The boy from Weehawken, N.J., was arrested at 6 a.m. Sunday and charged with misdemeanor criminal trespass.
According to a criminal complaint, the teen was quoted as telling police: "I walked around the construction site and figured out how to access the Freedom Tower rooftop. I found a way up through the scaffolding, climbed onto the 6th floor, and took the elevator up to the 88th floor. I then took the staircase up to 104th (floor). I went to the rooftop and climbed the ladder all the way to the antenna."
He was arrested on the premises, and his camera and cellphone were seized after authorities obtained a search warrant, said Joe Pentagelo, a spokesman for the Port Authority of New York and New Jersey, which owns the trade center site.
The teen got onto the construction site of the nearly completed tower through a 1-foot opening in a fence and eluded an "inattentive" security guard on the 104th floor, Pentagelo said. The guard, who worked for a contractor, not the Port Authority, has been fired, the spokesman said.
Released Without BailAccording to court papers, the teen was released without bail after being arraigned shortly after midnight Monday on one count of third-degree criminal trespass and one count of trespass. His lawyer didn't immediately return a phone call Thursday seeking comment.
The criminal trespass charge is a misdemeanor punished by up to three months in jail. The simple trespass is a violation punishable by up to 15 days in jail.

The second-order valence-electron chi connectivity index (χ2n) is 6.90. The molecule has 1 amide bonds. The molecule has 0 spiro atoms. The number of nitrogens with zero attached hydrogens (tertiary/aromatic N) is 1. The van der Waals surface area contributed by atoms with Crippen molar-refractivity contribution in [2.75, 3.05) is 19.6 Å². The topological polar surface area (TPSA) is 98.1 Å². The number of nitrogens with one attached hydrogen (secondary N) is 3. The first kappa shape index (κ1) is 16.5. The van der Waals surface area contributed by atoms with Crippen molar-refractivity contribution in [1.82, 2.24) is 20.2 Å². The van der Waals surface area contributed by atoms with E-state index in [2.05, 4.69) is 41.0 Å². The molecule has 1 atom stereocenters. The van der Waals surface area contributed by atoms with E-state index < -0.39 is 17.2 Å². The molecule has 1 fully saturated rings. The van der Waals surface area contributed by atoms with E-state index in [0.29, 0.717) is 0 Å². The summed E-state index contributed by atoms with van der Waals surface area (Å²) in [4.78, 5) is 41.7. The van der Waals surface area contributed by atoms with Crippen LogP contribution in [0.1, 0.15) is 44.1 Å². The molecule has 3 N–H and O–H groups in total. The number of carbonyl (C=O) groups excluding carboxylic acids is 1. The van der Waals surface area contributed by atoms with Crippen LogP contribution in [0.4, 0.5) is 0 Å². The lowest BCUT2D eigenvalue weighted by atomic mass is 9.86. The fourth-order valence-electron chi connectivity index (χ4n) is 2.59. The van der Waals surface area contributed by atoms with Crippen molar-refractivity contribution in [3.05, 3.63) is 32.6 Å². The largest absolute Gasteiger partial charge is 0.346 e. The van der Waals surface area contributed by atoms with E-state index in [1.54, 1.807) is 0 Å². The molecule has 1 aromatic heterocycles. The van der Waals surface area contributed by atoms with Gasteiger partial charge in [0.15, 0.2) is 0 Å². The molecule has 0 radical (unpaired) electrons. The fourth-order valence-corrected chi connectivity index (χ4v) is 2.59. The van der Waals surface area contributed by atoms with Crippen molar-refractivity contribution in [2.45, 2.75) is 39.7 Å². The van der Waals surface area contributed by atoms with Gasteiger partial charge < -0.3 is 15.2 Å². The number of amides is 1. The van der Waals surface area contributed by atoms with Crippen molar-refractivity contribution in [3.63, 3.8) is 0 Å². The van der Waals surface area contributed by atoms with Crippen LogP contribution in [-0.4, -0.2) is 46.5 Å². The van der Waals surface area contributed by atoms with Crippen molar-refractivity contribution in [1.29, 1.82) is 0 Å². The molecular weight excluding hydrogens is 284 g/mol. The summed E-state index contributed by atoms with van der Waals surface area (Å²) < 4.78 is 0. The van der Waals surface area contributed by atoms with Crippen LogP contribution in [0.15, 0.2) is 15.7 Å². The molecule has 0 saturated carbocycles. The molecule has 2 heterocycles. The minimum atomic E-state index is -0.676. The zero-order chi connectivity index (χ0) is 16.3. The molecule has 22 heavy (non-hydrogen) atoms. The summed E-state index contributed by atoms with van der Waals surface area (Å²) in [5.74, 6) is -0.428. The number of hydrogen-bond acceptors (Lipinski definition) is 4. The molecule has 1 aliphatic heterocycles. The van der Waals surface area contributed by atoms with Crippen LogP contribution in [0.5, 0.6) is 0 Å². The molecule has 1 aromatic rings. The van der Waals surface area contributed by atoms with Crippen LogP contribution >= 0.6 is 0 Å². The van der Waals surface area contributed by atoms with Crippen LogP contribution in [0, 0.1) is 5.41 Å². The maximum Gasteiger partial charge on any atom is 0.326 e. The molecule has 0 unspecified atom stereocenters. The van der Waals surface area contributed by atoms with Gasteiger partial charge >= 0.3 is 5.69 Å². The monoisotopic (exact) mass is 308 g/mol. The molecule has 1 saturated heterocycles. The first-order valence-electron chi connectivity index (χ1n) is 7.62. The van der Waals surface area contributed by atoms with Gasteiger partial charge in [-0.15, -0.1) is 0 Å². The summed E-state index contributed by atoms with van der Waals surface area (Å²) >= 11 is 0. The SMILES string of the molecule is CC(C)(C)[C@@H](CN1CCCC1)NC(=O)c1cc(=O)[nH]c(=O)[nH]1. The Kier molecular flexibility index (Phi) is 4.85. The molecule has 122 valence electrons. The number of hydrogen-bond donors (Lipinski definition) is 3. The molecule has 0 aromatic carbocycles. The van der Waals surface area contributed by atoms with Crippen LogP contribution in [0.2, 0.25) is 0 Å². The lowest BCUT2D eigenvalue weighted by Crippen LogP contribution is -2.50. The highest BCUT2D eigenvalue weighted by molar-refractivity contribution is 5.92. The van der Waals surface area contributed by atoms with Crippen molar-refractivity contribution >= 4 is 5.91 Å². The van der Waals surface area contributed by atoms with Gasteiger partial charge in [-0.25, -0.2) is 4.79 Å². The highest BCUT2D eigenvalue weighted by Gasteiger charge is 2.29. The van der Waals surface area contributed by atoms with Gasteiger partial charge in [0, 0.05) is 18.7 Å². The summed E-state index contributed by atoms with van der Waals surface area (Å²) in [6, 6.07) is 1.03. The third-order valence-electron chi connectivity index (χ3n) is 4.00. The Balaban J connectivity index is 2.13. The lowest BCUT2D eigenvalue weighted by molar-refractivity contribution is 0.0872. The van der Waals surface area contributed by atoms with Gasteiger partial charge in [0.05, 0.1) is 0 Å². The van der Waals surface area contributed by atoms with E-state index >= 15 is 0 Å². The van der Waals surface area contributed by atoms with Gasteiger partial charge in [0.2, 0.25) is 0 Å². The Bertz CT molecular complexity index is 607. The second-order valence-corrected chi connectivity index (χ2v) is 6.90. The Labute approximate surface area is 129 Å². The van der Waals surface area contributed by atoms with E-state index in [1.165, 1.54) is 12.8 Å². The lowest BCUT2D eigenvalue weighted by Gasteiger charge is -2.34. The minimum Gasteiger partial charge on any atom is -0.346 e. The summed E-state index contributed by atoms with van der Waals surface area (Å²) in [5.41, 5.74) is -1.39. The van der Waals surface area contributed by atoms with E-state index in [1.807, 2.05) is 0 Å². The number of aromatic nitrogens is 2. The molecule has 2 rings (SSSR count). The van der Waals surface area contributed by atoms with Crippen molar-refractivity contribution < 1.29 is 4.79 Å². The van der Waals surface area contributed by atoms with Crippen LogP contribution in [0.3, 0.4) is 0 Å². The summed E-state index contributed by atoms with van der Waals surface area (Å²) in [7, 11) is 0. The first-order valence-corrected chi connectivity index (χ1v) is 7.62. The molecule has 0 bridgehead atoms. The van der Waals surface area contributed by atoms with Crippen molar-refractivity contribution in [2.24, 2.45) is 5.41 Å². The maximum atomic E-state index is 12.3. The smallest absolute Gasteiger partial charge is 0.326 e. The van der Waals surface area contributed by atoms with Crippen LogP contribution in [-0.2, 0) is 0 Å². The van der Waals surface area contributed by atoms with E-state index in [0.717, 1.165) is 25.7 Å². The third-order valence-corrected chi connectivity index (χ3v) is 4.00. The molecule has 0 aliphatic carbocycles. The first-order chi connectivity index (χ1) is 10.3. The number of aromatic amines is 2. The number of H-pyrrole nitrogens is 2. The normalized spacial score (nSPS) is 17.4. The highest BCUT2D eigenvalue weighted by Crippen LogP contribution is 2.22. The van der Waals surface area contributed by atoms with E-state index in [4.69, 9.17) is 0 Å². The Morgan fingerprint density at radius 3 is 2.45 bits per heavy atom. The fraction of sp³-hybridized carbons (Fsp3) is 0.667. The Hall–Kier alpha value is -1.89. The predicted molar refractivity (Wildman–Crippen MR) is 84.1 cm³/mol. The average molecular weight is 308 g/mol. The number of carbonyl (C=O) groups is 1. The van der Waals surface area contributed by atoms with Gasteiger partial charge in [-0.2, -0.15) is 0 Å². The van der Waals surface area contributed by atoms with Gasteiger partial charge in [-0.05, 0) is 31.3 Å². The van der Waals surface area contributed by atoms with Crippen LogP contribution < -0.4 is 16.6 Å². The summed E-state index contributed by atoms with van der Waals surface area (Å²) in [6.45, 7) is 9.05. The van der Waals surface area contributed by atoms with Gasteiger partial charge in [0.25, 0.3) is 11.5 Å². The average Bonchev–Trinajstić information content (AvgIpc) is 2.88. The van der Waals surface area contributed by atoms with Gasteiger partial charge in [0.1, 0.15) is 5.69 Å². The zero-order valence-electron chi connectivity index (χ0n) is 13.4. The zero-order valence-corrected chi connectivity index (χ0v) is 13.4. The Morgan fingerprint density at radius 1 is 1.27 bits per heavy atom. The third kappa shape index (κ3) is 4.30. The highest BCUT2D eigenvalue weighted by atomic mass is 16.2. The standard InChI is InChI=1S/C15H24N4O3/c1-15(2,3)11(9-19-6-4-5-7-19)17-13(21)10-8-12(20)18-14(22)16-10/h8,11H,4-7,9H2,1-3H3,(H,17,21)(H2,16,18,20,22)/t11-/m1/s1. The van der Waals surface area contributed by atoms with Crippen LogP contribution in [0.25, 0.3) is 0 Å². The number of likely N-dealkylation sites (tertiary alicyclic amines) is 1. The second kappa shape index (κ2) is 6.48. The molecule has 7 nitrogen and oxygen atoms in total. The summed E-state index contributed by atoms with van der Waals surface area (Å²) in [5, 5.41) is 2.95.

The complaint said the teen was observed inside the tower beyond numerous posted signs that stated: "Do not enter. No trespassing. Violators will be prosecuted."
"The defendant knowingly entered and remained unlawfully in a building and upon real property which was fenced and otherwise enclosed in a manner designed to exclude intruders," the court papers said.
Authorities were still trying to determine the teen's motive. WABC-TV reported that he took pictures from the top of the building, where he stayed for about two hours.
The Investigation Was Continuing"We take security and these types of infractions very seriously and will prosecute violators," Joe Dunne, chief security officer for the Port Authority, said in a statement. "We continue to reassess our security posture at the site and are constantly working to make this site as secure as possible."
The tower is scheduled to open later this year.
Plans ultimately call for heavy security around the rebuilt trade center, including a network of barriers, security checkpoints and areas for screening vehicles before they can enter the 16-acre site, with through traffic barred. Some nearby residents have challenged the plans as overbearing, saying in a lawsuit last fall they would turn their neighborhood into a fortress-like environment "as impervious to traffic as the Berlin Wall."
City lawyers defended the security plans as necessary for what they called one of the most sensitive sites in the country, and the city said the measures were as unobtrusive as possible. A judge dismissed the case last month.
The residents' lawyer, Daniel Alterman, said Thursday they had decided not to appeal the dismissal and work instead to impress their concerns on local and state officials. "We have faith that with the new mayor and (police commissioner) our voices will be heard and considered," he said in an email.